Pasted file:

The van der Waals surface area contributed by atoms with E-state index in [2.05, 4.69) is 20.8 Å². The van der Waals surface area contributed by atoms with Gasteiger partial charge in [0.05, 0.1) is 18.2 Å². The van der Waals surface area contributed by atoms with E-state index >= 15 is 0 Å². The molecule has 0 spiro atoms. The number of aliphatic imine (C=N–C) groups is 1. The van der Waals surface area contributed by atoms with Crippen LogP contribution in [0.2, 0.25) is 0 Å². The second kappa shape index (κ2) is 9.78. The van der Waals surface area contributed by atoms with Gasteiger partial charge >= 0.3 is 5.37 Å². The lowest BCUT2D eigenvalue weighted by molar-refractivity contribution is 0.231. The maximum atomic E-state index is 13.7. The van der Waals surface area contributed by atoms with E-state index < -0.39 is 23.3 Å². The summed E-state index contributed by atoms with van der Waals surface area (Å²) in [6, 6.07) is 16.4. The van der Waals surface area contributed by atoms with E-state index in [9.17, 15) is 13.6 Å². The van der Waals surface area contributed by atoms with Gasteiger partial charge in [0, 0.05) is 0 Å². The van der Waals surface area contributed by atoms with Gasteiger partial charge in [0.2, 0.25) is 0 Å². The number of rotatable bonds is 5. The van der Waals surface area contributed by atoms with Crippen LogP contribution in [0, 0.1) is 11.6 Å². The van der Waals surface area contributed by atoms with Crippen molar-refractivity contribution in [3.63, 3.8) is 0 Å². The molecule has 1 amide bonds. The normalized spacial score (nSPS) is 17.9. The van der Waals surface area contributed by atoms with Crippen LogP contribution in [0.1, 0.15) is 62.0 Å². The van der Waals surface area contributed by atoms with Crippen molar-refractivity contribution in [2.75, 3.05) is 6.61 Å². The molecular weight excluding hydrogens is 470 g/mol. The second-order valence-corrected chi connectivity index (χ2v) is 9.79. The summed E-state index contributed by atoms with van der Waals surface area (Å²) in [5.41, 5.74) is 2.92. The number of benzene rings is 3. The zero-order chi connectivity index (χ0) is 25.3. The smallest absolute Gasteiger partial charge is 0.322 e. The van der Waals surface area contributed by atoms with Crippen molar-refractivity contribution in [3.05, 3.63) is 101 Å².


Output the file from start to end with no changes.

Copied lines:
The van der Waals surface area contributed by atoms with E-state index in [2.05, 4.69) is 20.8 Å². The van der Waals surface area contributed by atoms with Gasteiger partial charge in [0.05, 0.1) is 18.2 Å². The van der Waals surface area contributed by atoms with E-state index >= 15 is 0 Å². The molecule has 0 spiro atoms. The number of aliphatic imine (C=N–C) groups is 1. The van der Waals surface area contributed by atoms with Crippen LogP contribution in [0.2, 0.25) is 0 Å². The second kappa shape index (κ2) is 9.78. The van der Waals surface area contributed by atoms with Gasteiger partial charge >= 0.3 is 5.37 Å². The lowest BCUT2D eigenvalue weighted by molar-refractivity contribution is 0.231. The maximum atomic E-state index is 13.7. The van der Waals surface area contributed by atoms with E-state index < -0.39 is 23.3 Å². The summed E-state index contributed by atoms with van der Waals surface area (Å²) in [6, 6.07) is 16.4. The van der Waals surface area contributed by atoms with E-state index in [9.17, 15) is 13.6 Å². The van der Waals surface area contributed by atoms with Gasteiger partial charge in [0, 0.05) is 0 Å². The van der Waals surface area contributed by atoms with Gasteiger partial charge in [0.2, 0.25) is 0 Å². The number of rotatable bonds is 5. The van der Waals surface area contributed by atoms with Crippen LogP contribution in [0, 0.1) is 11.6 Å². The van der Waals surface area contributed by atoms with Crippen molar-refractivity contribution in [3.63, 3.8) is 0 Å². The molecule has 1 amide bonds. The normalized spacial score (nSPS) is 17.9. The van der Waals surface area contributed by atoms with Crippen LogP contribution in [0.1, 0.15) is 62.0 Å². The van der Waals surface area contributed by atoms with Crippen molar-refractivity contribution in [2.75, 3.05) is 6.61 Å². The molecular weight excluding hydrogens is 470 g/mol. The second-order valence-corrected chi connectivity index (χ2v) is 9.79. The summed E-state index contributed by atoms with van der Waals surface area (Å²) in [5.41, 5.74) is 2.92. The number of benzene rings is 3. The zero-order chi connectivity index (χ0) is 25.3. The smallest absolute Gasteiger partial charge is 0.322 e. The van der Waals surface area contributed by atoms with Crippen molar-refractivity contribution in [3.05, 3.63) is 101 Å².